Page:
Asita the ascetic pays a visit; seeing the baby's auspicious features, he pays reverence

This picture depicts the infant not long after his birth, when his father had heard the news that Queen Maya had given birth to a son at the Lumbini garden and asked her to come back.

The man with the turbaned hair and hands raised to his chest is Asita the ascetic, also known as Kaladevin. This ascetic was as a recluse living in the Himalaya mountains. He was revered by King Suddhodana and the royal family and was a familiar face to them.

When he heard that King Suddhodana, the king of Kapilavatthu, had a new son, he left his ashram in the Himalayas and went to visit the palace to give his blessings. King Suddhodana was overjoyed when he heard that the ascetic had come to visit, and immediately invited him to take a seat while he fetched his son to pay reverence to the ascetic.

As soon as the ascetic saw Prince Siddhattha, he did three things that are unusual for a homeless one (samana): he smiled, or, according to the poetic description given in the Pathamasambodhi, laughed, then he cried, and then he owed at the feet of Prince Siddhattha.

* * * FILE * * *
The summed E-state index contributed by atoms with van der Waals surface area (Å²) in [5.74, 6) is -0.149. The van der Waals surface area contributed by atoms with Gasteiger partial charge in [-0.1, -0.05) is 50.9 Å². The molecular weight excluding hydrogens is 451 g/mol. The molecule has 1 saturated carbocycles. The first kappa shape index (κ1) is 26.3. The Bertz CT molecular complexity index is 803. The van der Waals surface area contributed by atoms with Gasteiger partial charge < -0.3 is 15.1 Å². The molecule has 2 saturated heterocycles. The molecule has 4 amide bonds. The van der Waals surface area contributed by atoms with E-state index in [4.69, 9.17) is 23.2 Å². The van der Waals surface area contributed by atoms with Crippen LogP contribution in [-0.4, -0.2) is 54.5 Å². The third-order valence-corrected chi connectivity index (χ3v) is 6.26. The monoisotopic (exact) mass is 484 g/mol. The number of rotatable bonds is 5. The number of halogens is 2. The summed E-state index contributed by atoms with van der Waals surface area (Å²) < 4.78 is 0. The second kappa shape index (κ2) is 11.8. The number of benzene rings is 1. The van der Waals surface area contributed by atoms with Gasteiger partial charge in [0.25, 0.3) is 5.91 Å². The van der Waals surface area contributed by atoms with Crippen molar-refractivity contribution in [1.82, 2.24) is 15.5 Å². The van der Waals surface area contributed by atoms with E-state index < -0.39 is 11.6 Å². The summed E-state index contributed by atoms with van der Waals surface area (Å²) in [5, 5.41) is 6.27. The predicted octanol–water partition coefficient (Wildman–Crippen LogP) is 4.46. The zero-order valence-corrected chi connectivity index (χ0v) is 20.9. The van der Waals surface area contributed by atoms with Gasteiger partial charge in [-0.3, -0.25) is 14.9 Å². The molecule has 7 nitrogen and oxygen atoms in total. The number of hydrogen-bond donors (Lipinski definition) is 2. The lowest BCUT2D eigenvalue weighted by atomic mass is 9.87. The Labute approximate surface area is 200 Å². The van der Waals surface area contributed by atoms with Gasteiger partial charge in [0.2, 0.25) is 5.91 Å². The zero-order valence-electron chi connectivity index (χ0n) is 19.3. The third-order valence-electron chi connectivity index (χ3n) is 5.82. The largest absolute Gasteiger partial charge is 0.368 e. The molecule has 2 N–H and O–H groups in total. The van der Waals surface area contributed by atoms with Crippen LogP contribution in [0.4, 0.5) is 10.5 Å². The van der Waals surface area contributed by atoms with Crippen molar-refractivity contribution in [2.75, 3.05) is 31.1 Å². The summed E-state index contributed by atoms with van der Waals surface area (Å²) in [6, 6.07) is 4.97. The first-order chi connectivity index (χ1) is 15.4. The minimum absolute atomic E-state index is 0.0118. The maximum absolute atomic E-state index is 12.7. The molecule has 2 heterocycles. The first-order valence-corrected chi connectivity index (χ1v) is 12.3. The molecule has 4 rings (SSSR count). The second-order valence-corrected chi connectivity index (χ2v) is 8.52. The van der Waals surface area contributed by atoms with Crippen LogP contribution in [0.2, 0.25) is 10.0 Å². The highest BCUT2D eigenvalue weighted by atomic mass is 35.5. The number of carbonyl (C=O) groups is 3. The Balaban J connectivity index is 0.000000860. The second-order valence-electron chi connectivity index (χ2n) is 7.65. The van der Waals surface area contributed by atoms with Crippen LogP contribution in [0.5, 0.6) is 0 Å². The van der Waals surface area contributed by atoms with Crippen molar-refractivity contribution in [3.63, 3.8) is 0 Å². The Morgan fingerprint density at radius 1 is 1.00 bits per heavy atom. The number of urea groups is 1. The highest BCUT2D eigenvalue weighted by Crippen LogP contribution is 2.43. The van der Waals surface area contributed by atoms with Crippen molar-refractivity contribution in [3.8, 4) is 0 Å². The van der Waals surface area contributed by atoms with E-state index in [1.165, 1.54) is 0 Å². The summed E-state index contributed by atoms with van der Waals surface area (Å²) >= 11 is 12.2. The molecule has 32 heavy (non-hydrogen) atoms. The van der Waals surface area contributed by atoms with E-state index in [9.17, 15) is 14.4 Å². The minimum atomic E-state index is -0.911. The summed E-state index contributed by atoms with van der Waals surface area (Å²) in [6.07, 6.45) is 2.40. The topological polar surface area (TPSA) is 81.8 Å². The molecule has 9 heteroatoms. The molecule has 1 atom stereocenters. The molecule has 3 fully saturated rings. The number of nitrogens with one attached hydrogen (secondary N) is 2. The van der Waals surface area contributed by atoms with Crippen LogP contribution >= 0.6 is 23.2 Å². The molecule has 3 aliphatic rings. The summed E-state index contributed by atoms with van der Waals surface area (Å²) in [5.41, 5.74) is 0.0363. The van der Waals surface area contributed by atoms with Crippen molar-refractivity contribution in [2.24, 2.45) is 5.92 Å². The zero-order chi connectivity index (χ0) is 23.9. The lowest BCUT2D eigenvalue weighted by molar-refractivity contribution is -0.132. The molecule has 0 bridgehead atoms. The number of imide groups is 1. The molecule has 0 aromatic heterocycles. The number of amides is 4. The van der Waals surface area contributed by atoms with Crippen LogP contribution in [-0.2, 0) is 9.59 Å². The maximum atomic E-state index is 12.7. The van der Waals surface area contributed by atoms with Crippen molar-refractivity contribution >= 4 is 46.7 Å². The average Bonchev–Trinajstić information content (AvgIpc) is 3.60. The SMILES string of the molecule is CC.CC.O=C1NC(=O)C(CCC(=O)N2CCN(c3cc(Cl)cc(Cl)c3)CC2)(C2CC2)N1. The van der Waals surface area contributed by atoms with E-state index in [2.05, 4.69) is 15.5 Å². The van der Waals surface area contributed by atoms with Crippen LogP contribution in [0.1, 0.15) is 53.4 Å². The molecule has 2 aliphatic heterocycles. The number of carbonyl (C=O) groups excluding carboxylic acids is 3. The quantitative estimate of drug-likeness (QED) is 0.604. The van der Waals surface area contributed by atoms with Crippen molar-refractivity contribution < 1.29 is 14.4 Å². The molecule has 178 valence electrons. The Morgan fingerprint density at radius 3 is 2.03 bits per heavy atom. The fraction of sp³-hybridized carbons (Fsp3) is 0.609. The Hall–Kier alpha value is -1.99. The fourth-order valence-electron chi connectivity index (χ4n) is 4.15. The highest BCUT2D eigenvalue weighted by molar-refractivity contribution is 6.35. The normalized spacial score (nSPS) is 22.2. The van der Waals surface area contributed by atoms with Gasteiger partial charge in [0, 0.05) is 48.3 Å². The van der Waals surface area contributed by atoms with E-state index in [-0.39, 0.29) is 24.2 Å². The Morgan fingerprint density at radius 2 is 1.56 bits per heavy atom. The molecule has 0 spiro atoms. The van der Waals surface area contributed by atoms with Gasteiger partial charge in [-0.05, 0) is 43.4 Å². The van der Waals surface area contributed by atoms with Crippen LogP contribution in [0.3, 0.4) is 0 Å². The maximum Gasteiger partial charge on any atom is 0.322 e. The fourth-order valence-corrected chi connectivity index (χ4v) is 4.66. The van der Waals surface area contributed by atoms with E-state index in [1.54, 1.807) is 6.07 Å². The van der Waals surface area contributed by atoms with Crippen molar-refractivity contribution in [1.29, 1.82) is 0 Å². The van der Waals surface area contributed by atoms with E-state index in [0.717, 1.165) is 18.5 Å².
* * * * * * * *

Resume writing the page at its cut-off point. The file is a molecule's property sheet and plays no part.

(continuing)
He smiled because he saw that the features of Prince Siddhattha conformed with the legend of the "features of a Great Being" (mahapurisalakkhana). He knew that with such features, if Prince Siddhattha stayed on in worldly life he would be a Universal Emperor of great power, but if he left the worldly life he would become the greatest religious founder in the world. He cried because he believed that Prince Siddhattha would certainly leave the worldly life and, thinking of this, and reflecting on his own advanced age, was saddened at his lack of fortune in not having the chance to listen to the Buddha's teaching. He bowed to the newly born Prince for the same reason.

When the heads of the royal families heard the news that the ascetic had bowed to the infant Prince, they all felt even more reverence for the infant, and so offered their sons as attendants to Prince Siddhattha, one from each family.

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